How to use an onsen in Japan

There is etiquette involved in having an onsen in Japan, and it is worth every second of ‘trying’ to get it right. We travel to Nozawa Onsen annually where, as you can guess, there are many onsens.

Onsen is the Japanese word for a hot spring. An onsen by definition utilizes naturally hot water from geothermally heated springs, which abound in Nozawa Onsen. Onsens ARE HOT. There is no other way to describe it.

In saying that, there are a huge amount of benefits to having a daily onsen. Every skier and snow boarder will tell you that you do not get the Day 3 pain associated with skiing. The onsens are said the have great benefits for you and certainly are great for potentially aching muscles. They do work. They in fact work for everyone, because of the minerals that are naturally contained in the water. The villagers work very hard to keep the snow at bay, and they have at least two onsens a day. They work.

 

 

How to use an onsen in Japan

There are onsens within hotel complexes, but the real deals are the public onsens, utilized by the locals at least once a day, and for visitors to the region. It is a totally different experience to go to a local onsen, and one where the etiquette is paramount to observe. This is out of respect and that is the way it is. If you do not observe the etiquette, you will get in trouble. Onsens are gender specific so boys in one door and girls in another. There is separation, like a huge wall.

The villagers work hard shoveling the enormous of snow from their roofs and also from working in the ski fields or associated industries, and the onsens are a part of their daily life.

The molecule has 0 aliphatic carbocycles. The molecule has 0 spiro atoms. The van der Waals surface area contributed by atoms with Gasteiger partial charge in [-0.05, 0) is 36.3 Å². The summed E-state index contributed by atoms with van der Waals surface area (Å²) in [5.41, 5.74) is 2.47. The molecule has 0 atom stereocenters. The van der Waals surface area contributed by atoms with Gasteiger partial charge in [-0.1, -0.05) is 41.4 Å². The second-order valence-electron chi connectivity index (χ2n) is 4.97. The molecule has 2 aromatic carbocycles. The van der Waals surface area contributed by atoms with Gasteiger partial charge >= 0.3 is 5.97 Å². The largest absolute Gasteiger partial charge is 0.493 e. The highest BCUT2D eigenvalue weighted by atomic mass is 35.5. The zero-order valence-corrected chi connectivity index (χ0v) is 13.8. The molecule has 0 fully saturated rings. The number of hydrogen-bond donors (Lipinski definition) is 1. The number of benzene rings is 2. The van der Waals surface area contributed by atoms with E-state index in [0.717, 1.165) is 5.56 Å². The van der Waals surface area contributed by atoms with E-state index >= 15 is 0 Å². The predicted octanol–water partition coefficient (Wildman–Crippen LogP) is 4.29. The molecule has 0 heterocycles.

The Nozawa Onsen ski fields are owned and run by the villagers, and not a multinational and I, along with many many others, hope that this never changes. They allow their onsens to be used by people staying in the village, so observing the onsen etiquette is just plain good manners.

The onsens are in effect a replacement for having bathrooms, and you see the locals going down often, to reap the benefits, from their hard work.

I had read, re-read and learned by heart the rules and recited them as I approached my first ever onsen. Did I get it right? No. However, these are the rules or the etiquette in taking an onsen. This how it goes.

How to use an onsen in Japan
onsen étiquette, www.contentedtraveller.com

The etiquette

1. Take your basket of soap, washer, shampoo, etc. to the onsen, whilst reciting the rules

2. Take off shoes inside doorway

3. Walk into the little open area and remove all clothes. Don’t be modest there is absolutely no need whatsoever.

4. Put clothes AND YOUR TOWEL on an available shelf, not someone else’s

5. Enter ‘the’ onsen and make your way through the steam

6. Grab a wash basin and small stool and take it to an available space near the taps around the sides of the onsen.

7. Fill the basin with some water from the onsen, to help you get used to the temperature. Give yourself a good rinse.

8. Now enter the onsen! (Keep reading and I will give you insider trading hints)

9. Now get out of the onsen and wash yourself – thoroughly – every nook and cranny. The locals will observe what you do, and you cannot enter the onsen if you are slightly dirty. So go all out.

10. Now once you have rinsed off every on of the single soap suds you go back into the onsen, for a relaxing soak. Oh, the irony. The water can be around 40 degrees Celsius. The higher up the onsen in Nozawa Onsen the hotter the onsen, as it is closer to the origin of the thermal springs.